October 2006 Technical Tip JavaScript: parseInt with radix

If you use JavaScript to validate user entries on an HTML form, then you need to be aware of the radix option on the parseInt method. Here's the problem: the default behavior of the parseInt method is to treat a number with leading zeroes as octal, or base 8! For example, if a user types "021" in a text field and submits a form, the parseInt method in its "typical" form will return 17 rather than 21:

0218 = 2*81 + 1*80 = 16 + 1 = 1710

So how do you fix this? It's very simple. There is an overloaded parseInt which accepts the radix, or base. So in general, you should replace this: var myInt = parseInt(myEntry) with var myInt = parseInt(myEntry,10)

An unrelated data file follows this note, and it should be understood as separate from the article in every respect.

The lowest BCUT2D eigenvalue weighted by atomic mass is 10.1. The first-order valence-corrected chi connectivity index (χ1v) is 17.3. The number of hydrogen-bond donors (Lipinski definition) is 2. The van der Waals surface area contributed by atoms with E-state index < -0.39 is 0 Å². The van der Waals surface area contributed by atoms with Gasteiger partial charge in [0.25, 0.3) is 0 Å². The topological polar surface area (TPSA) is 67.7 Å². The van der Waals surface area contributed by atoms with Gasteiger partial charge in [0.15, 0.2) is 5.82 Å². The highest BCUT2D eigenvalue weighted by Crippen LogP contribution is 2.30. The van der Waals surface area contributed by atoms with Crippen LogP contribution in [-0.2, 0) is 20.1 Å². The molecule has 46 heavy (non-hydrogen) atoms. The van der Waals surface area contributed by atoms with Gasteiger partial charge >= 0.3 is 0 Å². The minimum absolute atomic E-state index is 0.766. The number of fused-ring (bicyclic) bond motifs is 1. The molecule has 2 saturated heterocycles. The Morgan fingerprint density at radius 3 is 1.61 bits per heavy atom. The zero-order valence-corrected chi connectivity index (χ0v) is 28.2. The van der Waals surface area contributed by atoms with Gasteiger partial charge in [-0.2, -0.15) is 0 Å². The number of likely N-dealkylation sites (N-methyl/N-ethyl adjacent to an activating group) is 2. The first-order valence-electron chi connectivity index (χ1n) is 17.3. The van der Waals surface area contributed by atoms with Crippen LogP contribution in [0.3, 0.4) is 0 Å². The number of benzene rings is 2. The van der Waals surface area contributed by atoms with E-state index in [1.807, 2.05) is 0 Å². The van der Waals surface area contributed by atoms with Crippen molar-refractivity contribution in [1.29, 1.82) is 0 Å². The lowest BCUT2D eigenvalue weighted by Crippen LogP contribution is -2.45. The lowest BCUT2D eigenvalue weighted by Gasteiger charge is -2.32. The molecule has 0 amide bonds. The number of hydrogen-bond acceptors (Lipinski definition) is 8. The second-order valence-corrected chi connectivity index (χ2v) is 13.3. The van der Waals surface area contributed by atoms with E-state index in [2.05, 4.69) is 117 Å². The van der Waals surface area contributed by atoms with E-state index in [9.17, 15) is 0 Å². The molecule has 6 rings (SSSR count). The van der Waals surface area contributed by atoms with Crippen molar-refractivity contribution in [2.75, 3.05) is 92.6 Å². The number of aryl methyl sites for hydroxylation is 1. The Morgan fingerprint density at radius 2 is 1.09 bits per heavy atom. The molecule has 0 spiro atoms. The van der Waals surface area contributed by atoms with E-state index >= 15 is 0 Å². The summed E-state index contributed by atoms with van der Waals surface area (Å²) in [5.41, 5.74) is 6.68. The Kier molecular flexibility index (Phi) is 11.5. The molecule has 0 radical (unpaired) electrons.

Here are the screenshots from a JavaScript program which illustrates the use of radix. Note that you can specify a radix other than 10, for example, 16 as shown here:

Download source here.

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Go to the articles index. Written by Bill Qualls. Copyright © 2006 by Caliber Data Training 800.938.1222